In this post I’m going to discuss Linkedin — and yes, Linkedin is a social media platform (and not just a place to post your resume and find a job). If you’re a professional, or simply part of the workforce, you most probably have a Linkedin profile with a few sentences about what you do and your work experience. It’s basically your resume.

You probably view Linkedin as a place to potentially find a new job or opportunity, if the need should arise. If you’re lucky enough to not need to use it for that purpose, you probably don’t, other than checking in once a while to waste some time and occasionally click on an interesting looking link.

All that stuff about job searches is true. But that’s not how you use Linkedin for your business.

linkedin for business

How do you use Linkedin for business?

The first step to making Linkedin into a useful marketing and sales tool for your business is to view it as such. Stop thinking about it like a massive job board. From now on you need to see Linkedin as the greatest free opportunity to generate business.

Your Profile

The first thing you need to do to take advantage of this amazing tool is to update your profile. If it looks like a duplicate of your 1 or 2 page paper resume, you’re doing it wrong.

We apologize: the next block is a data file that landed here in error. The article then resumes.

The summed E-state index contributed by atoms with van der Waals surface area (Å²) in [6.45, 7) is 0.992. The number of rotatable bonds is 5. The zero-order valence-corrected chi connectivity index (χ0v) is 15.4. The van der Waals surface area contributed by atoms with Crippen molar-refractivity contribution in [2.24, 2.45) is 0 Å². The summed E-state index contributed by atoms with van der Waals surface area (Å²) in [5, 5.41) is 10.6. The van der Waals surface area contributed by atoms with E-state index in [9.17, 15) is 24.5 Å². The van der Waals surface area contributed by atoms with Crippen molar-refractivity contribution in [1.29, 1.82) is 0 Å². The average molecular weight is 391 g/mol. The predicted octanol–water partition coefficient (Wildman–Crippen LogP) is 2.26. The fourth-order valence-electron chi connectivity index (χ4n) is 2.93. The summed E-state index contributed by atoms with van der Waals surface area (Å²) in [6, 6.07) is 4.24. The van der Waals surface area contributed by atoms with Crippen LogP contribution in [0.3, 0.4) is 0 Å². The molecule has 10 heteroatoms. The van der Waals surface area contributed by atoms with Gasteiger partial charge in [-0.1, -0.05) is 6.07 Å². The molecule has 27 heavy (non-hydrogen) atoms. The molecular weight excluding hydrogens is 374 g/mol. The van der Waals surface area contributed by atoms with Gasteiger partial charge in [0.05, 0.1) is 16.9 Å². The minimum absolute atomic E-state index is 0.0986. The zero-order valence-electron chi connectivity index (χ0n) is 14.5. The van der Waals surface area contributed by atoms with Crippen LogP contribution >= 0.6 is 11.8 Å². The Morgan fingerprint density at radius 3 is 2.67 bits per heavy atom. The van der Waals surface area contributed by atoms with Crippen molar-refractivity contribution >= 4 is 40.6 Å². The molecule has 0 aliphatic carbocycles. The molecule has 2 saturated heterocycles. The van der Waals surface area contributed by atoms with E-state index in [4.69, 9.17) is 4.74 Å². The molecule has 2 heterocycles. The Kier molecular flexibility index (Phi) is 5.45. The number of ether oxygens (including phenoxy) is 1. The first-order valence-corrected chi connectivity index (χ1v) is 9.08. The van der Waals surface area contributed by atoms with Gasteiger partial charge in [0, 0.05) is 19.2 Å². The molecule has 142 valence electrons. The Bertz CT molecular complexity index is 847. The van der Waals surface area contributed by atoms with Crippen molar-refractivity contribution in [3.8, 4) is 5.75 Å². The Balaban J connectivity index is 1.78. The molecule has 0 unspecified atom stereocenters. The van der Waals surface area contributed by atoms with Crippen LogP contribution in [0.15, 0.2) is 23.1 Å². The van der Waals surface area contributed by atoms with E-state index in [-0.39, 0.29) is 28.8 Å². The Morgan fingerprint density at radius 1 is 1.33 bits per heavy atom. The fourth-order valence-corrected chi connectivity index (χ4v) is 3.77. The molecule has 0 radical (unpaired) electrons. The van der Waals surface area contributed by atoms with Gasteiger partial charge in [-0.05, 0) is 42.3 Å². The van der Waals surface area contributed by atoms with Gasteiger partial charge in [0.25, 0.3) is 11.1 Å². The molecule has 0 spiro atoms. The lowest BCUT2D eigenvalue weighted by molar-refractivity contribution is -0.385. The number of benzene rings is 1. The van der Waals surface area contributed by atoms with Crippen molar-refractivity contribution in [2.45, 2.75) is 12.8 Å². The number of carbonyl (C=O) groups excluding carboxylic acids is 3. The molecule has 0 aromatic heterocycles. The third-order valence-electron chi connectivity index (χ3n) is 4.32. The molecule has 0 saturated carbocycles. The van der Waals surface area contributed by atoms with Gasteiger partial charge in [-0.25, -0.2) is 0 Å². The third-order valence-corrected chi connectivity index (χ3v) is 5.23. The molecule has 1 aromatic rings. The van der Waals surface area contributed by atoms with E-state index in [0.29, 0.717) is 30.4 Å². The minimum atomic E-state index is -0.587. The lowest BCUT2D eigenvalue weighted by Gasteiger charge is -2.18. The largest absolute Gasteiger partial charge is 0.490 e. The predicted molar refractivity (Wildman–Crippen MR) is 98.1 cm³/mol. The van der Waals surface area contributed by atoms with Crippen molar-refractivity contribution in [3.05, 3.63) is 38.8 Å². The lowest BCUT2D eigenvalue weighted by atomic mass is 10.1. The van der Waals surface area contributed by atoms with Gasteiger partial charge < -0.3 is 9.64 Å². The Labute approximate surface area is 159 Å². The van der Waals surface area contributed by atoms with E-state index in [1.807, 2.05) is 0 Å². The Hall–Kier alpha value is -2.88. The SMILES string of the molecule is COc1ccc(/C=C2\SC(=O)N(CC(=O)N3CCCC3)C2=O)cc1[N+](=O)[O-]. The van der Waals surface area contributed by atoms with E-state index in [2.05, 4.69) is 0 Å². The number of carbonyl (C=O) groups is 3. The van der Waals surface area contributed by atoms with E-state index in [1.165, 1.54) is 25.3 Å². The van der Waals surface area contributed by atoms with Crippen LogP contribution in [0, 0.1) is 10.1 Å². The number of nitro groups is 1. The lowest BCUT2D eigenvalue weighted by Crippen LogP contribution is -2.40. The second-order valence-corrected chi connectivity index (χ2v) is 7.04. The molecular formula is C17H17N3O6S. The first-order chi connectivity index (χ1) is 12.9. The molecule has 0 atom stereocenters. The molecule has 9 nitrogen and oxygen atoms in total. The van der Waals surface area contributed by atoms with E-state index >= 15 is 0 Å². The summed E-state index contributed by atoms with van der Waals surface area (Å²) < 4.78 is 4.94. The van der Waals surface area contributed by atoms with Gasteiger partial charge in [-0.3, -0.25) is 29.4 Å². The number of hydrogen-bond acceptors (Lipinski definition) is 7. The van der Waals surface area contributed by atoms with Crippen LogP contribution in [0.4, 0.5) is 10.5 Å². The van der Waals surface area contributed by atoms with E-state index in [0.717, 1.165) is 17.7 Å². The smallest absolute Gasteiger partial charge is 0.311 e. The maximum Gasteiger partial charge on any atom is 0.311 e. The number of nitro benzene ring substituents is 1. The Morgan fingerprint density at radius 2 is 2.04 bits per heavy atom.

Your Linkedin profile should be your unique selling proposition. It should communicate the benefits that you can provide to potential customers or clients. It’s your opportunity to sell yourself.

It starts with your profile photo. Have one. People relate to other people, not placeholders. They want to see that you’re a real person, hopefully presentable and trustworthy looking.

Next comes your headline. It’s the line that people see directly below your name. This a valuable piece of marketing real estate, because it’s very likely the first, and possibly last, thing that people will see when they come across you in a search or in their feed.

You should not just put your job title in your headline — like manager or VP business development. These titles don’t really describe what you do and how you can help the person you want as a customer or client. Instead, tell them exactly how you can help them.